While I’m on the subject of boys, guys, I’m going to level with you. Being a Girl Dad means that we’ve already thought up a million different ways to make you disappear if you break our baby girl’s heart. It means that when you come over for the first time and we are on the couch cleaning our shotgun, it really is “all for show,” but only a little bit. It means that one of the most wonderful and yet awful days that we dread and hope will come, will be the day that she brings one of you home and we don’t immediately want to kill you. And yes, fellas, all Girl Dads feel this way.
Because here’s the thing: being a Girl Dad changes the way you see the world completely. You want it to be a safe place for your girls, but you also want them to be courageous enough to seek out and see the wonder in it, too. You want them to have seen you be vulnerable so their Mama can be strong. You want them to have seen you cry at the sappy moments in Matthew McConaughey romantic comedies. You want them to know that while they (one day) deserve a man who will treat them like the princess they are, that they have just as much place wielding the sword themselves. You want them to be strong enough to stand by their man through the untold challenges they will face and the millions of ways, large and small, their man will (almost certainly) screw up because you know you did it as their dad, despite how hard you tried to be perfect in every way; or you want them to be strong enough to stand on their own if need be.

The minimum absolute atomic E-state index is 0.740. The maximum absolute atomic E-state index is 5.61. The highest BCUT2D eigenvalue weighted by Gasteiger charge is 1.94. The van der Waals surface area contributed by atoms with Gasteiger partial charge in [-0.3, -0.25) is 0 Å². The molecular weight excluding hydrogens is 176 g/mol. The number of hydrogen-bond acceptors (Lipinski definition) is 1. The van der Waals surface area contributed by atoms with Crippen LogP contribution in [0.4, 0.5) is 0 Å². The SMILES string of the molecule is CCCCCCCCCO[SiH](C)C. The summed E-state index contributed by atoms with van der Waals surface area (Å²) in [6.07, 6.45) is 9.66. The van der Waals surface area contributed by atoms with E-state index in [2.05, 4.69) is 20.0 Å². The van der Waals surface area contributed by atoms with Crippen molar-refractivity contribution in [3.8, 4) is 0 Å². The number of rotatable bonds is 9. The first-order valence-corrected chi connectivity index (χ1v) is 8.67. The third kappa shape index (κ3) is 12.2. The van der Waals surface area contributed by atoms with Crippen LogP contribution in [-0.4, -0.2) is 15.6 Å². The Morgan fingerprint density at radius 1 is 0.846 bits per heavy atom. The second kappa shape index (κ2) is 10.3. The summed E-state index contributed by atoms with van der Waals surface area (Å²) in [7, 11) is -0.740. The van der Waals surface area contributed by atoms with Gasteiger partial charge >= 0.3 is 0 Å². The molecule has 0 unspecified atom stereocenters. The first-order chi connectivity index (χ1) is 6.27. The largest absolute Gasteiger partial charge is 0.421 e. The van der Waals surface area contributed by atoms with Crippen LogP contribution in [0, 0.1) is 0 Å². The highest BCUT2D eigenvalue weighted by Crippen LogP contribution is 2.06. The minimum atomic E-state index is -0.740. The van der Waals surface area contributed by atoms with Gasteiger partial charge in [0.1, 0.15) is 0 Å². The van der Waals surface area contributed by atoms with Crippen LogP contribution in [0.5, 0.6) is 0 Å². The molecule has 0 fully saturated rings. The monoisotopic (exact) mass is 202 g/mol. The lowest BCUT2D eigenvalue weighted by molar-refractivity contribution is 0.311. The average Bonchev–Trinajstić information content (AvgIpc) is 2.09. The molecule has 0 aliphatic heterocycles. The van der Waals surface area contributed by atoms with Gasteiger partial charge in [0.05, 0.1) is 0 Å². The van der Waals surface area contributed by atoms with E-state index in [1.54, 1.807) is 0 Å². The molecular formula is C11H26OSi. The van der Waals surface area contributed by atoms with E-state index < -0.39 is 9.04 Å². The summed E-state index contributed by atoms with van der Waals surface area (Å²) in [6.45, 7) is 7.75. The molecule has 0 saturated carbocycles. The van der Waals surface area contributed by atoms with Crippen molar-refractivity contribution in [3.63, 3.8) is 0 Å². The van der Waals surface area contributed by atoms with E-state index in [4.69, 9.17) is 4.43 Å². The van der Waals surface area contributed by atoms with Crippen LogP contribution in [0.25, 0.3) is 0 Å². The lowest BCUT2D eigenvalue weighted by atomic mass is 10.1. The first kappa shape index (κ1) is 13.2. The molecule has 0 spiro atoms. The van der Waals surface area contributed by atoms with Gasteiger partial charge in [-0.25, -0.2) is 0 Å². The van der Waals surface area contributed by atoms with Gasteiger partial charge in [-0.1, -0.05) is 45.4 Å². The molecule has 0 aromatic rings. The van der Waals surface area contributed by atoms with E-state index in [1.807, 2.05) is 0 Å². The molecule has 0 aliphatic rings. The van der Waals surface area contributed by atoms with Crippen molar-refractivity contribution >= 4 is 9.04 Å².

Being a Girl Dad makes you truly understand what it means to be graced with love and beauty and the blessed nature of life. It makes you know what being graced and blessed is; because you get the chance to experience it despite the undeniable truth that you just don’t deserve any of it.